1859 Gothic Revival – Penobscot, ME

Added to OHD on 9/16/17   -   Last OHD Update: 11/3/19   -   23 Comments
SOLD / Archived Post
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5 Wharf Rd, Penobscot, ME 04476

  • $210,000
  • 2 Bed
  • 1 Bath
  • 1153 Sq Ft
  • 0.64 Ac.
Waterfront home with the distinct character of a Victorian lady. Sturdy in its strong bones while marked with age. Find your hideaway in the making, daydreaming as you smell the salt air. Relax on the shaded porch overlooking the slope of lawn down to the water. This home will be magic with the right TLC!
Contact Information
Aimi Baldwin, ERA Dawson Bradford Realtors,
(207) 947-6788


State: | Region: | Associated Styles or Type:
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23 Comments on 1859 Gothic Revival – Penobscot, ME

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  1. kmmoorekmmoore says: 402 comments
    Weatherford , TX

    Loving every inch of this home. Would love to see those floorboards come back to life to bring some warmth in the rooms. I can imagine having coffee on the porch looking out over the beautiful scenery.

  2. tess says: 312 comments

    love it! Snow will nor accumulate on that roof. Reminds me of the beach house my family rented each summer. Seems much bigger than 2 beds, 1 bath, guess it’s the porches that make it seem bigger. Would be sooooo nice to sleep on the screened porch.

  3. says: 182 comments

    Love the architecture.

  4. SueSue says: 1159 comments
    OHD Supporter

    1802 Cape
    ME

    This is a very good price for this home and where it sits. I wonder what the taxes are on it. It would make a very nice summer home for Jeff and I. Sigh, to dream.

  5. peeweebcpeeweebc says: 1041 comments
    OHD Supporter

    1885 Italianate.
    MI

    Really really cute. I’m confused about the fireplace? was it turned into a wood burner at one time? super cute place. A lake!

  6. Sara Smith says: 3 comments

    Beautiful place, and the setting looks gorgeous

  7. Connie Murray says: 125 comments

    Lovely, lovely place but is it livable all year long? Also what are the flood patterns like? Seems high up from beach but it is? After Irma and Harvey, those are questions I have to ask.

  8. Lissie says: 270 comments

    Oh what a lovely cottage. I love the Gothic design.

  9. says: 10 comments

    Sweet home… the movie, To Gillian on Her 37th Birthday immediately came to mind.

  10. Ryan says: 561 comments

    A little more modernized that I would like, but this could be a really charming home with a few minor changes, including the exterior color. And the location is wonderful. A few plants and flowers here and there. I could love this house.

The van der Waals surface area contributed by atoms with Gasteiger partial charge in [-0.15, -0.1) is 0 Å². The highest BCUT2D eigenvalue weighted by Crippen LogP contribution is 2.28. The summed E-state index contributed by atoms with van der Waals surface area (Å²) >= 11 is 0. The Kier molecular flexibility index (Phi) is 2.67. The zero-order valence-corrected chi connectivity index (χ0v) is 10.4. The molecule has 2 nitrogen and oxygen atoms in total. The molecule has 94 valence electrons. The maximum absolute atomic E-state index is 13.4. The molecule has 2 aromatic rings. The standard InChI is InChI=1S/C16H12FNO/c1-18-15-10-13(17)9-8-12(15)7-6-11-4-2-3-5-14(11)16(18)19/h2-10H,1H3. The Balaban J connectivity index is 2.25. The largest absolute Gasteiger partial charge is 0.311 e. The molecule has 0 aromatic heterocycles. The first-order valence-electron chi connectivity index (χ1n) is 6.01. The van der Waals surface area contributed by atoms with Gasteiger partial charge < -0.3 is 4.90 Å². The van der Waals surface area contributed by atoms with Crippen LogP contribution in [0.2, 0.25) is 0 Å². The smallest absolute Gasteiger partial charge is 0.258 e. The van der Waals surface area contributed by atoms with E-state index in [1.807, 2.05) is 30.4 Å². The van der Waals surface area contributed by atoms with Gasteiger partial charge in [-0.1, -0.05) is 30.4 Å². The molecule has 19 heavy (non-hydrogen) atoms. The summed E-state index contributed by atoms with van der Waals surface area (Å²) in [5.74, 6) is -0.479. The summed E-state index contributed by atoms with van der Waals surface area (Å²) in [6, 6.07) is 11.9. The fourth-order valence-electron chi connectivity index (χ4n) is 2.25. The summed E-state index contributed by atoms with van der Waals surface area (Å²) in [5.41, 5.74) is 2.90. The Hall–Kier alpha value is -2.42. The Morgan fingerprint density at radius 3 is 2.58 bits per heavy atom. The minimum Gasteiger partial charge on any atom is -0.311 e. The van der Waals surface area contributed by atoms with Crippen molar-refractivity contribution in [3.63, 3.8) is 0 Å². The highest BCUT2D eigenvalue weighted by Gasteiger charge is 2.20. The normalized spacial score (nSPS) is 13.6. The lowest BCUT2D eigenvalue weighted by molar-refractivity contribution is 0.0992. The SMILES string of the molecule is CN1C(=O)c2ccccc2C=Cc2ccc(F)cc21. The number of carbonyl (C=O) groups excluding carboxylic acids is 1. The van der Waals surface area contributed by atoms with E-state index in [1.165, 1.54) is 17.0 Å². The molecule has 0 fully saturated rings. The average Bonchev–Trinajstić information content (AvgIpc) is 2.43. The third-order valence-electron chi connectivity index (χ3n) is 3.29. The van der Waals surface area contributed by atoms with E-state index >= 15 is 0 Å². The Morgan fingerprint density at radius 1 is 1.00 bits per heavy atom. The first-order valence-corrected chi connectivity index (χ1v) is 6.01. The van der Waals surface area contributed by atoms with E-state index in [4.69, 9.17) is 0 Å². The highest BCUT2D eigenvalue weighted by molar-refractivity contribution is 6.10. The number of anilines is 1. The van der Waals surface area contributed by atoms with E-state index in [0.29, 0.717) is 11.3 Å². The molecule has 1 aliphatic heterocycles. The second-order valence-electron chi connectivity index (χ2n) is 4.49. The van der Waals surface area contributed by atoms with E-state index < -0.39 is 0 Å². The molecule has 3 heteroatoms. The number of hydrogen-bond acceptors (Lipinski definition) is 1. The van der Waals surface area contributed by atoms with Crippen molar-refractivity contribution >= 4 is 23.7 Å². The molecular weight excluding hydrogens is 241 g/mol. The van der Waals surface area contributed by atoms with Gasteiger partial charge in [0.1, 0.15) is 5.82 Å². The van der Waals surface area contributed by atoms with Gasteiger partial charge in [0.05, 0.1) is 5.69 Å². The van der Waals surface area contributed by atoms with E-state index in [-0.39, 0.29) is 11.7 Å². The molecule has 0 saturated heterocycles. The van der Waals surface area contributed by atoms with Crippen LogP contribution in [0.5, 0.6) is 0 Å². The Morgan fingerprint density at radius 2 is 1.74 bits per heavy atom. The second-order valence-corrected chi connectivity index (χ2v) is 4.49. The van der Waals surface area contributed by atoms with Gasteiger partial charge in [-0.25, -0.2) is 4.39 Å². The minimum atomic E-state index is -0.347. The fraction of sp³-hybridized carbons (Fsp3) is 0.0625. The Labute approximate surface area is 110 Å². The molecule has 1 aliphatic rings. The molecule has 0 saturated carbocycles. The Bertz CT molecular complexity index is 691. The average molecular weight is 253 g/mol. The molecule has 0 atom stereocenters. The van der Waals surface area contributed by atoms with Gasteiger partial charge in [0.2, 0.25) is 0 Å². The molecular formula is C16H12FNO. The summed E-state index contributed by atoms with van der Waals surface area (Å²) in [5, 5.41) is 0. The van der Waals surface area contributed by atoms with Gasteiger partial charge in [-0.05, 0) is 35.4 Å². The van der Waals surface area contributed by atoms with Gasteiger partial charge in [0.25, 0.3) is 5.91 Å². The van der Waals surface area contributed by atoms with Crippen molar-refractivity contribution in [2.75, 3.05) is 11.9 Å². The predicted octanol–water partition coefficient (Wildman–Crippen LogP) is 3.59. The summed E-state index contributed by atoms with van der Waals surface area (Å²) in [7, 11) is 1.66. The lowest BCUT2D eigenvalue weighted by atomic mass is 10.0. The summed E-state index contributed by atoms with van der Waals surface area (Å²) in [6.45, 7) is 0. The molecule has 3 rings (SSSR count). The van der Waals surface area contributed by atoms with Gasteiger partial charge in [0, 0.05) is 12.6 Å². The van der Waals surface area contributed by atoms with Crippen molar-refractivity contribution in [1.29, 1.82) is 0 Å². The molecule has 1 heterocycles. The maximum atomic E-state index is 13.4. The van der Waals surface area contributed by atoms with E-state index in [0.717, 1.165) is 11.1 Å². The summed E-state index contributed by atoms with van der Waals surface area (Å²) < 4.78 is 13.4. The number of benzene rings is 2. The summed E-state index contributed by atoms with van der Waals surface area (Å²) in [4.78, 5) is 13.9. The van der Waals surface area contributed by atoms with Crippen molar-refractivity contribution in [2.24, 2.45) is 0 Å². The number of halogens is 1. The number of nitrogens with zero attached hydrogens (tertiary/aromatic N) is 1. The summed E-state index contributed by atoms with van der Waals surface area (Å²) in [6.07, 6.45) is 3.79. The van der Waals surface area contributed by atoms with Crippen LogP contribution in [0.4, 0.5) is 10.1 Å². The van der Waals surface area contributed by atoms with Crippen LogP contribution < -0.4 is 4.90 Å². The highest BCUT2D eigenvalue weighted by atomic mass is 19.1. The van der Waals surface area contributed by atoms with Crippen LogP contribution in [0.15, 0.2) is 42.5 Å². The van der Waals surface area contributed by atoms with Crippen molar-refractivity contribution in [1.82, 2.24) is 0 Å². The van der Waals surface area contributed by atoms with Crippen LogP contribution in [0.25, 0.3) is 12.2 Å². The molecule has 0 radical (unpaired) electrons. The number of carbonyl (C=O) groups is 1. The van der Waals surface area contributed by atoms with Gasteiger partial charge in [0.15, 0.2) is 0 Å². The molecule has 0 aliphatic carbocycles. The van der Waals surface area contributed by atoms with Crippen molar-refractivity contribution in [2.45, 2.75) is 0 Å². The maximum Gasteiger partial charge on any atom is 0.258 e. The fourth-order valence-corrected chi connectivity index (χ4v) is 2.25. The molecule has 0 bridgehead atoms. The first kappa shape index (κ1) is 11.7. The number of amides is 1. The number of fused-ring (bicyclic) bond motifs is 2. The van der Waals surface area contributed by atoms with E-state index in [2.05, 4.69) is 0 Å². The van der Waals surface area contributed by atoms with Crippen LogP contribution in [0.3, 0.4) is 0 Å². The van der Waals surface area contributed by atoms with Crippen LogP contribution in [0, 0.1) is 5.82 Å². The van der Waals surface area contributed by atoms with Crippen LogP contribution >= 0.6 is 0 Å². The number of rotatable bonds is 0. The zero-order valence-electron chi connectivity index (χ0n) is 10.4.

11. Ruthann says: 1 comments

    only 1248 very hardy souls live in this town….. I imagine it would be challenging to actually go anywhere in the winter = and in the summer, I wonder why you would want to go anywhere else?! lovely…. would be nice to see if there is a dock or water access….

  12. Joe says: 739 comments

    I have just found out how big the space is in those roof peaks above the ceilings in my own house. Rooms without enough room for beloved ceiling fans have become soaring spaces with plenty of room. What a great summer retreat.

  13. Colleen J says: 1209 comments

    The only thing I would worry about here is flooding, great property!!!!

  14. SneadsFerryElf says: 1 comments

    Beautiful home. After suffering through the heat living on the lovely coast of NC, I would happily live here in the summer and scoot home for the rough winters. Love the porches, the view, the simplicity of a grand little cottage on the shore!

  15. Gregory K. Hubbard says: 447 comments

    I lived in Maine for nearly 20 years and everyone’s comments help me feel nostalgic for living there. Winters could be challenging. One year we had two weeks of 20 below, that was the warm for the day, and there was no wind. You simply learn to deal with it. I used to shovel snow in a t-shirt. You just keep track of ears, nose, fingers and toes. And if it’s dangerous to drive, employers don’t expect for you to be at work.

    There were many falls where the leaves simply turned brown, call ahead before you visit for the leaf color change, but some falls, the leaves were so bright it literally hurt your eyes to look at them. And the lobster was cheaper than good quality cheese.

    This house is typical of many in New England, particularly Maine, with easily maintained shingles and simple trim on the non-public sides of the house. The interior is also typical for the 19th century homes of many prosperous but not wealthy families.